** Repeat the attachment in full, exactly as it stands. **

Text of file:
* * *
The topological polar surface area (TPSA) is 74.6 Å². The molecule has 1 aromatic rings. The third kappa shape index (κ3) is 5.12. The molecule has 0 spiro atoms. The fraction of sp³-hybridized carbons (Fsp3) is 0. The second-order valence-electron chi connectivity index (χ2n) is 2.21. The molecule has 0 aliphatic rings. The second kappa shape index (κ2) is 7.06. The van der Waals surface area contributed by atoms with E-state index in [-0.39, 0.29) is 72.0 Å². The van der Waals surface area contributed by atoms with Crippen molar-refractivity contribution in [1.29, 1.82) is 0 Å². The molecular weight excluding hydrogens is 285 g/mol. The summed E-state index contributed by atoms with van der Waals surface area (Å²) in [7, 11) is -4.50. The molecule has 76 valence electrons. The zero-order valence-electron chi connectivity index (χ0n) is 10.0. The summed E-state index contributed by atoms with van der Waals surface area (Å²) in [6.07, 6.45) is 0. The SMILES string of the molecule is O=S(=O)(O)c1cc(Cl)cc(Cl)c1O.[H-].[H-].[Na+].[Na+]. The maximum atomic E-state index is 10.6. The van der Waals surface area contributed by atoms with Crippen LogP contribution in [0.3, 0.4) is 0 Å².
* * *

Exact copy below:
The topological polar surface area (TPSA) is 74.6 Å². The molecule has 1 aromatic rings. The third kappa shape index (κ3) is 5.12. The molecule has 0 spiro atoms. The fraction of sp³-hybridized carbons (Fsp3) is 0. The second-order valence-electron chi connectivity index (χ2n) is 2.21. The molecule has 0 aliphatic rings. The second kappa shape index (κ2) is 7.06. The van der Waals surface area contributed by atoms with E-state index in [-0.39, 0.29) is 72.0 Å². The van der Waals surface area contributed by atoms with Crippen molar-refractivity contribution in [1.29, 1.82) is 0 Å². The molecular weight excluding hydrogens is 285 g/mol. The summed E-state index contributed by atoms with van der Waals surface area (Å²) in [7, 11) is -4.50. The molecule has 76 valence electrons. The zero-order valence-electron chi connectivity index (χ0n) is 10.0. The summed E-state index contributed by atoms with van der Waals surface area (Å²) in [6.07, 6.45) is 0. The SMILES string of the molecule is O=S(=O)(O)c1cc(Cl)cc(Cl)c1O.[H-].[H-].[Na+].[Na+]. The maximum atomic E-state index is 10.6. The van der Waals surface area contributed by atoms with Crippen LogP contribution in [0.3, 0.4) is 0 Å².